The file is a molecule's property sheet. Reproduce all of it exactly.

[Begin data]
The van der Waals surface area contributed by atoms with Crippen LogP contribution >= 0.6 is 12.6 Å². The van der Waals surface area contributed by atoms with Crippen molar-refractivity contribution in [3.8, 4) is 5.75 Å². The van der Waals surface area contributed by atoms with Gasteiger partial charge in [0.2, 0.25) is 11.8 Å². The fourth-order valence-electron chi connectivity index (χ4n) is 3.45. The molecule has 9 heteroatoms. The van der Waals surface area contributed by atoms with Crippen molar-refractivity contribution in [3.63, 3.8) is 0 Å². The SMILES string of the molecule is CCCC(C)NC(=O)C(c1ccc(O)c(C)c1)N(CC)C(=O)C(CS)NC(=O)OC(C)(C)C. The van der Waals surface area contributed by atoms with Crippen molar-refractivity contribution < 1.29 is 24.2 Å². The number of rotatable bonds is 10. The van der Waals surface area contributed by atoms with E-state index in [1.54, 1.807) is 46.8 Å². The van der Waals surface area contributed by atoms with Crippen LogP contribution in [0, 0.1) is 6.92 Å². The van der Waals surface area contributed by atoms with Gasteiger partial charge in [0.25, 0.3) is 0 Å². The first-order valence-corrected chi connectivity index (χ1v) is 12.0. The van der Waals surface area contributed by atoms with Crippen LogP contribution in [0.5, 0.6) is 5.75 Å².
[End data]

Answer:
The van der Waals surface area contributed by atoms with Crippen LogP contribution >= 0.6 is 12.6 Å². The van der Waals surface area contributed by atoms with Crippen molar-refractivity contribution in [3.8, 4) is 5.75 Å². The van der Waals surface area contributed by atoms with Gasteiger partial charge in [0.2, 0.25) is 11.8 Å². The fourth-order valence-electron chi connectivity index (χ4n) is 3.45. The molecule has 9 heteroatoms. The van der Waals surface area contributed by atoms with Crippen molar-refractivity contribution in [3.63, 3.8) is 0 Å². The SMILES string of the molecule is CCCC(C)NC(=O)C(c1ccc(O)c(C)c1)N(CC)C(=O)C(CS)NC(=O)OC(C)(C)C. The van der Waals surface area contributed by atoms with Crippen molar-refractivity contribution < 1.29 is 24.2 Å². The number of rotatable bonds is 10. The van der Waals surface area contributed by atoms with E-state index in [1.54, 1.807) is 46.8 Å². The van der Waals surface area contributed by atoms with Crippen LogP contribution in [0, 0.1) is 6.92 Å². The van der Waals surface area contributed by atoms with Gasteiger partial charge in [0.25, 0.3) is 0 Å². The first-order valence-corrected chi connectivity index (χ1v) is 12.0. The van der Waals surface area contributed by atoms with Crippen LogP contribution in [0.5, 0.6) is 5.75 Å².